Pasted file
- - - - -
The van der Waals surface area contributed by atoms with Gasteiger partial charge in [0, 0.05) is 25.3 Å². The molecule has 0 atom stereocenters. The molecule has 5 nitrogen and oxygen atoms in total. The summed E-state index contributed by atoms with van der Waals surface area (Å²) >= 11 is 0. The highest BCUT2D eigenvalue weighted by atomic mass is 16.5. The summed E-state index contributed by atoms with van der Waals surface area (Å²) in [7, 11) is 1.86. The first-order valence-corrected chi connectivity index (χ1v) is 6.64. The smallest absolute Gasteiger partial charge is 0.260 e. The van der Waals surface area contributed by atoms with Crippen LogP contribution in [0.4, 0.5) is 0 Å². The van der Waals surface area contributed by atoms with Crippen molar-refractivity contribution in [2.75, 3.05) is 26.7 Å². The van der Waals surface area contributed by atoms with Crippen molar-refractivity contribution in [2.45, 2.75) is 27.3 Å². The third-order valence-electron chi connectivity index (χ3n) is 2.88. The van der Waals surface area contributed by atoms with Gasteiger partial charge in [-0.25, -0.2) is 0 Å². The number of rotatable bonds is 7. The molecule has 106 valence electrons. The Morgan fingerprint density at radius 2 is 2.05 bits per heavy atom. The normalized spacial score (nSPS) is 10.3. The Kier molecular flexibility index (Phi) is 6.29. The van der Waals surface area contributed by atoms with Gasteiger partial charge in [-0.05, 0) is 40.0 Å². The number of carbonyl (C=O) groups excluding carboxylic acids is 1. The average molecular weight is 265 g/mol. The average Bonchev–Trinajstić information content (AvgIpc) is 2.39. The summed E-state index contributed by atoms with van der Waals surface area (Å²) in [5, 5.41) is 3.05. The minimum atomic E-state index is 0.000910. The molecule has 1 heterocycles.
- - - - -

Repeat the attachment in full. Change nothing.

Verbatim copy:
The van der Waals surface area contributed by atoms with Gasteiger partial charge in [0, 0.05) is 25.3 Å². The molecule has 0 atom stereocenters. The molecule has 5 nitrogen and oxygen atoms in total. The summed E-state index contributed by atoms with van der Waals surface area (Å²) >= 11 is 0. The highest BCUT2D eigenvalue weighted by atomic mass is 16.5. The summed E-state index contributed by atoms with van der Waals surface area (Å²) in [7, 11) is 1.86. The first-order valence-corrected chi connectivity index (χ1v) is 6.64. The smallest absolute Gasteiger partial charge is 0.260 e. The van der Waals surface area contributed by atoms with Crippen LogP contribution in [0.4, 0.5) is 0 Å². The van der Waals surface area contributed by atoms with Crippen molar-refractivity contribution in [2.75, 3.05) is 26.7 Å². The van der Waals surface area contributed by atoms with Crippen molar-refractivity contribution in [2.45, 2.75) is 27.3 Å². The third-order valence-electron chi connectivity index (χ3n) is 2.88. The van der Waals surface area contributed by atoms with Gasteiger partial charge in [-0.25, -0.2) is 0 Å². The number of rotatable bonds is 7. The molecule has 106 valence electrons. The Morgan fingerprint density at radius 2 is 2.05 bits per heavy atom. The normalized spacial score (nSPS) is 10.3. The Kier molecular flexibility index (Phi) is 6.29. The van der Waals surface area contributed by atoms with Gasteiger partial charge in [-0.05, 0) is 40.0 Å². The number of carbonyl (C=O) groups excluding carboxylic acids is 1. The average molecular weight is 265 g/mol. The average Bonchev–Trinajstić information content (AvgIpc) is 2.39. The summed E-state index contributed by atoms with van der Waals surface area (Å²) in [5, 5.41) is 3.05. The minimum atomic E-state index is 0.000910. The molecule has 1 heterocycles.